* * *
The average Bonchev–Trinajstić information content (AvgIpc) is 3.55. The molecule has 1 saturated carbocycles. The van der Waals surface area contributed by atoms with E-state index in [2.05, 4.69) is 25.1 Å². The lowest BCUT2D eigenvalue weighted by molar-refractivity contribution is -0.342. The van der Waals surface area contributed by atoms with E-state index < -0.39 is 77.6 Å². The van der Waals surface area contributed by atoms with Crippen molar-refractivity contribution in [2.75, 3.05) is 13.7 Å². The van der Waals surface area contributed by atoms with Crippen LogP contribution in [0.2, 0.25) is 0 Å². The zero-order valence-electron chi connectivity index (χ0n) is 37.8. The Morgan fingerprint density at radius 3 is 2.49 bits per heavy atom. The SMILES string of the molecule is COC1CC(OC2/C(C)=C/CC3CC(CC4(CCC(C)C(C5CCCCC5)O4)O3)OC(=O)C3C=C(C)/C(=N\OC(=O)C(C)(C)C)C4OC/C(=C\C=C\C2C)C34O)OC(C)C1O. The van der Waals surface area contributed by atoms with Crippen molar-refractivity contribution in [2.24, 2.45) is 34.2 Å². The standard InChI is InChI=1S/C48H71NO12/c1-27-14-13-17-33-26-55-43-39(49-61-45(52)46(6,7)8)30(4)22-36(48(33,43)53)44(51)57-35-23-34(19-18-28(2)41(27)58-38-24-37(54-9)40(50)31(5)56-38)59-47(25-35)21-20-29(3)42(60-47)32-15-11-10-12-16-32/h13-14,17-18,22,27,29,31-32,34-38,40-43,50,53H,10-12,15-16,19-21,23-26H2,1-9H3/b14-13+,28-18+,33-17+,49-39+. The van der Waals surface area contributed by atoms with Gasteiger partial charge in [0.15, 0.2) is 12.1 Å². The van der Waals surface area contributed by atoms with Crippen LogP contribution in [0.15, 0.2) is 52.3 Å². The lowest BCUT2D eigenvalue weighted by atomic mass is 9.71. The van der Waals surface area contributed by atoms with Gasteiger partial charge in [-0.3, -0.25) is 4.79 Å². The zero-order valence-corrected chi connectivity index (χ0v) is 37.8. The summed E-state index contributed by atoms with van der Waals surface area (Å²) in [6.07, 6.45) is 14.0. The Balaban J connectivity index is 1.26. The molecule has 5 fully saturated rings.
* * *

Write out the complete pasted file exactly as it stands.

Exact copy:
The average Bonchev–Trinajstić information content (AvgIpc) is 3.55. The molecule has 1 saturated carbocycles. The van der Waals surface area contributed by atoms with E-state index in [2.05, 4.69) is 25.1 Å². The lowest BCUT2D eigenvalue weighted by molar-refractivity contribution is -0.342. The van der Waals surface area contributed by atoms with E-state index < -0.39 is 77.6 Å². The van der Waals surface area contributed by atoms with Crippen molar-refractivity contribution in [2.75, 3.05) is 13.7 Å². The van der Waals surface area contributed by atoms with Crippen LogP contribution in [0.2, 0.25) is 0 Å². The zero-order valence-electron chi connectivity index (χ0n) is 37.8. The Morgan fingerprint density at radius 3 is 2.49 bits per heavy atom. The SMILES string of the molecule is COC1CC(OC2/C(C)=C/CC3CC(CC4(CCC(C)C(C5CCCCC5)O4)O3)OC(=O)C3C=C(C)/C(=N\OC(=O)C(C)(C)C)C4OC/C(=C\C=C\C2C)C34O)OC(C)C1O. The van der Waals surface area contributed by atoms with Crippen molar-refractivity contribution in [2.24, 2.45) is 34.2 Å². The standard InChI is InChI=1S/C48H71NO12/c1-27-14-13-17-33-26-55-43-39(49-61-45(52)46(6,7)8)30(4)22-36(48(33,43)53)44(51)57-35-23-34(19-18-28(2)41(27)58-38-24-37(54-9)40(50)31(5)56-38)59-47(25-35)21-20-29(3)42(60-47)32-15-11-10-12-16-32/h13-14,17-18,22,27,29,31-32,34-38,40-43,50,53H,10-12,15-16,19-21,23-26H2,1-9H3/b14-13+,28-18+,33-17+,49-39+. The van der Waals surface area contributed by atoms with Gasteiger partial charge in [0.15, 0.2) is 12.1 Å². The van der Waals surface area contributed by atoms with Crippen LogP contribution in [0.15, 0.2) is 52.3 Å². The lowest BCUT2D eigenvalue weighted by atomic mass is 9.71. The van der Waals surface area contributed by atoms with Gasteiger partial charge in [-0.3, -0.25) is 4.79 Å². The zero-order valence-corrected chi connectivity index (χ0v) is 37.8. The summed E-state index contributed by atoms with van der Waals surface area (Å²) in [6.07, 6.45) is 14.0. The Balaban J connectivity index is 1.26. The molecule has 5 fully saturated rings.